These differences in management, combined with the effect of the gamebirds themselves, could explain the differences in the vegetation communities we observed between rides in game and non-game woods. The high light levels in wide rides, the soil disturbance caused by vehicles, and the physical disturbance and increased soil fertility caused by the pheasants themselves may have created conditions for particular ground flora species to flourish. There were more species that prefer these high-light and high-nutrient conditions including grasses, and ruderals like hemp-nettle and hogweed, in game woods. These species tend to be fast-growing and competitive, and increased numbers of these species may explain why there was also less bare ground in rides in game woods.
We also found that game management affected particular areas of the ride habitat. There was a relatively higher percentage cover of grass in the centre of the rides compared to the edge in game woods. This could be because game managers are more likely to mow rides to create foraging habitat for pheasants and this encourages grass growth.
However, game management did not affect rare species that are characteristic of open areas in woodland. For example, there was no difference in the numbers of ancient woodland species, such as woodruff and bluebells, between game and non-game woods. The abundance of butterflies, including woodland butterflies like the gatekeeper, was unaffected by game management.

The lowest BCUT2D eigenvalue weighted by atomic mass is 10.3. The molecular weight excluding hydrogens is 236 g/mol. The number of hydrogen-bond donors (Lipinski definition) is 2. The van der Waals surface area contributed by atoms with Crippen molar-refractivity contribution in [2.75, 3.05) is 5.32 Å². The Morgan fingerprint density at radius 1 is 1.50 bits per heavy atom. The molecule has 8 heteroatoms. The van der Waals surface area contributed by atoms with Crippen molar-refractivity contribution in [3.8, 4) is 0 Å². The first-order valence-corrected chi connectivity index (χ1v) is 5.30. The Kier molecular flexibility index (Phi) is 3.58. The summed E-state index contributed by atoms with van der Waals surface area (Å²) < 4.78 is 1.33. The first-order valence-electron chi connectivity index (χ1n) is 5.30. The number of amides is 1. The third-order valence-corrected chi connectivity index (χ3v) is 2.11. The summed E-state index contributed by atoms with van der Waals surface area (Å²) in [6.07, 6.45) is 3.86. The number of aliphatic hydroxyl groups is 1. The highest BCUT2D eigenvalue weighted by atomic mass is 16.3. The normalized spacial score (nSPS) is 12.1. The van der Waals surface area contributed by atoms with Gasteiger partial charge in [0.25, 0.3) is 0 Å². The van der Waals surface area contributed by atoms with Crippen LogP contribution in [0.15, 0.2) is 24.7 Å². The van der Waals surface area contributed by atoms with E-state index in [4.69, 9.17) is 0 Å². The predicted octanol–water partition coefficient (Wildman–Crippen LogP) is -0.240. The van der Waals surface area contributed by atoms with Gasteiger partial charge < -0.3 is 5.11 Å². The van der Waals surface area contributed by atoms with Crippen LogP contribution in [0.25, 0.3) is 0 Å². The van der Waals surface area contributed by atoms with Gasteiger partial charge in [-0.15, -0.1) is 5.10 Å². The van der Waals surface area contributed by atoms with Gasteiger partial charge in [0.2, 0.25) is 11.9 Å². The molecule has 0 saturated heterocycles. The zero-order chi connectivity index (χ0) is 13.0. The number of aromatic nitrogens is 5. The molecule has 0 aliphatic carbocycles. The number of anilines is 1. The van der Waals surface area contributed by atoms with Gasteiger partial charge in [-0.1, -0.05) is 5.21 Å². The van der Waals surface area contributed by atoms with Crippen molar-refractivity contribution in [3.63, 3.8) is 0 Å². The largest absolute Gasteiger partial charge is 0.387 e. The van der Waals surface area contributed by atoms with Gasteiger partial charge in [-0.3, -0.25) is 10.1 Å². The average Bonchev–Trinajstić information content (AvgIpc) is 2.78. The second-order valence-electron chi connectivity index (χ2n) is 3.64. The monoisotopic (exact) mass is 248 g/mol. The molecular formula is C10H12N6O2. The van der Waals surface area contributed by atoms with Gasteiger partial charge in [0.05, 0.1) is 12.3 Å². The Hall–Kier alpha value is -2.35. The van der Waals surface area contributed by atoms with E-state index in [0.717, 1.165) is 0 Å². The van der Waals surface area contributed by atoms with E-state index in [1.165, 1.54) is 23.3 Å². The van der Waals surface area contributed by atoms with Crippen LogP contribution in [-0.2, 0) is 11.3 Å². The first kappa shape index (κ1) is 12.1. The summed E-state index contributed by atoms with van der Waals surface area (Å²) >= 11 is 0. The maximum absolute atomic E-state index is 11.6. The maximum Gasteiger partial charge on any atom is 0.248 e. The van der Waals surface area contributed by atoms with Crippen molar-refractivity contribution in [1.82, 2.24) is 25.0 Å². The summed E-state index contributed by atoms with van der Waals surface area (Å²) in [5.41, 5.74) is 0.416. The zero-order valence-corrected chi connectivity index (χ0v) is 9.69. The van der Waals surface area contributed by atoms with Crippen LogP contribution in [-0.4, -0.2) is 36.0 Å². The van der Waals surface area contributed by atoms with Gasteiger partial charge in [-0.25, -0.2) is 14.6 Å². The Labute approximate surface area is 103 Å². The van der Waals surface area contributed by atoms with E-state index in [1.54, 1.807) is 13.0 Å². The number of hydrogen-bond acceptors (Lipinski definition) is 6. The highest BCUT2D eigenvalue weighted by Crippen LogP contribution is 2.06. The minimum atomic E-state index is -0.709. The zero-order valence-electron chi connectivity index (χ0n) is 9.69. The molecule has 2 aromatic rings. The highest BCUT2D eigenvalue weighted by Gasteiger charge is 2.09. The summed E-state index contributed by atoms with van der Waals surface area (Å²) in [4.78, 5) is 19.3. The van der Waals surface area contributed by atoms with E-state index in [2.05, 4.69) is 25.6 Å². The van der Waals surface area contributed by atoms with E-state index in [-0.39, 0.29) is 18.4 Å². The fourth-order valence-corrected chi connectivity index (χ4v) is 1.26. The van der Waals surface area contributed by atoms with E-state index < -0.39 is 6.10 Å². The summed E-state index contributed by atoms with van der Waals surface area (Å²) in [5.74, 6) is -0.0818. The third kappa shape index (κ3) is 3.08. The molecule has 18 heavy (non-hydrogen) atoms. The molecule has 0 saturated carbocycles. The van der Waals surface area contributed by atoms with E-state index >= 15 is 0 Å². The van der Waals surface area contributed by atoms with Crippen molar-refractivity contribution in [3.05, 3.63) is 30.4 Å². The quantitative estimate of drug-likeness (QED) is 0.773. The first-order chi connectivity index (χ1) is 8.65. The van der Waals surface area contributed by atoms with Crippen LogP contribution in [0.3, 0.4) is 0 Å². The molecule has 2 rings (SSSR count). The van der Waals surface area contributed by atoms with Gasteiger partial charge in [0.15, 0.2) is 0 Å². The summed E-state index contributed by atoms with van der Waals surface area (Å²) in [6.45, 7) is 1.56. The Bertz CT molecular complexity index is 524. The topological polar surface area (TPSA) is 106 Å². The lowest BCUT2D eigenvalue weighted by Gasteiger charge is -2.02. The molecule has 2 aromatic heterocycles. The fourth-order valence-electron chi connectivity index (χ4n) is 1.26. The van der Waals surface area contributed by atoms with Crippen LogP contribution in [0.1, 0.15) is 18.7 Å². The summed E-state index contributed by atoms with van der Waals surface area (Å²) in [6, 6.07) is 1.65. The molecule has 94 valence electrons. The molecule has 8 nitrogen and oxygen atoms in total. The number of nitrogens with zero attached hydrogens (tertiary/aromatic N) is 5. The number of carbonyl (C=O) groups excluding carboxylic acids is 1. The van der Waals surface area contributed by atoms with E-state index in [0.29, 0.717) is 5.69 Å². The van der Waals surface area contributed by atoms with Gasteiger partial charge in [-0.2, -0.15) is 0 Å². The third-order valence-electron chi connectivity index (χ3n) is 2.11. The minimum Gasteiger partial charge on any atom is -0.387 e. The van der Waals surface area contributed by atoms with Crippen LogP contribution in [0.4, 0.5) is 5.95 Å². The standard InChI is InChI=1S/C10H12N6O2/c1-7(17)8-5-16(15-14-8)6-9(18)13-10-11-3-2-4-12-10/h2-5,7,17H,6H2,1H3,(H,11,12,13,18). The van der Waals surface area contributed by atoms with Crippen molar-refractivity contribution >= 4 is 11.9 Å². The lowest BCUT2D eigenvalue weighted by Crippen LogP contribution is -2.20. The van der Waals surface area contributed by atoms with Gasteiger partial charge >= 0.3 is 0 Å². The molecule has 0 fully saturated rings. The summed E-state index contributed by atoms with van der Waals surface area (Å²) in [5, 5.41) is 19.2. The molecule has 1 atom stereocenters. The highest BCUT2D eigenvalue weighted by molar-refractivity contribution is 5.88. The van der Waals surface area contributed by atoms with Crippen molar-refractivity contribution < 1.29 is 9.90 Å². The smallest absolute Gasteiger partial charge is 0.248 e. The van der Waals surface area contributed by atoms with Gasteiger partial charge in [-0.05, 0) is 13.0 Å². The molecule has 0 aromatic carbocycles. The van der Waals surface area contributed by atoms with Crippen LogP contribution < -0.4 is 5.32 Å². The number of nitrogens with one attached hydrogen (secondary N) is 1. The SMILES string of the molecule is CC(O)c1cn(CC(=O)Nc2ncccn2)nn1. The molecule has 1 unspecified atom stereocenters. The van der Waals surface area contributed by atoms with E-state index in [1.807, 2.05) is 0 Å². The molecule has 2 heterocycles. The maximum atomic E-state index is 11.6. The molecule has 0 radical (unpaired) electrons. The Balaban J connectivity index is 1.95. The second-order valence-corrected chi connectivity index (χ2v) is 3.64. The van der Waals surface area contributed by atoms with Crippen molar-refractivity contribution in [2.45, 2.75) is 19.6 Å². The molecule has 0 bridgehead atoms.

We found that other factors, aside from game management, affected the ride habitat. For example, there were regional differences in the ride communities. The shrubs at the ride edge differed between game and control woods but only in the southern region, where there were more shrub species in non-game than in game woods. The presence of plantation forestry also affected the management of rides; rides were wider in woods managed for forestry.
What does it mean?
In recent years, species found in ancient woodlands have declined, and it has been suggested that this decline is partly because open areas within these woodlands have been lost. This study suggests that rides in woods managed for gamebirds can provide these open areas. The effect of game management on these open habitats was neither positive nor negative, and other factors were also influential. Species of conservation concern, including rare woodland plants and butterflies, were not affected by game management, and it might be possible to mitigate the negative effects of game management that we did identify. Releasing pheasants at recommended densities (<1000/ha) and reducing the amount of vehicle traffic could reduce the disturbance of the ride habitat and prevent damage to the ground flora.
It is important to consider this potentially positive effect of ride maintenance in game woods alongside other effects of released pheasant shooting on woodland. For example, it has been shown that pheasant release can have negative effects on woodland ground flora within the release pen but positive effects on songbird numbers in the wider woodland, owing to higher structural diversity in game managed woods. We need to do more research to find out how managers can ensure that the overall effect of game management on woodland is positive.
Read the original abstract
Capstick, L.A., Sage, R.B., & Hoodless, A. (2019). Ground flora recovery in disused pheasant pens is limited and affected by pheasant release density. Biological Conservation, 231: 181-188. doi: 10.1016/j.biocon2018.12.020.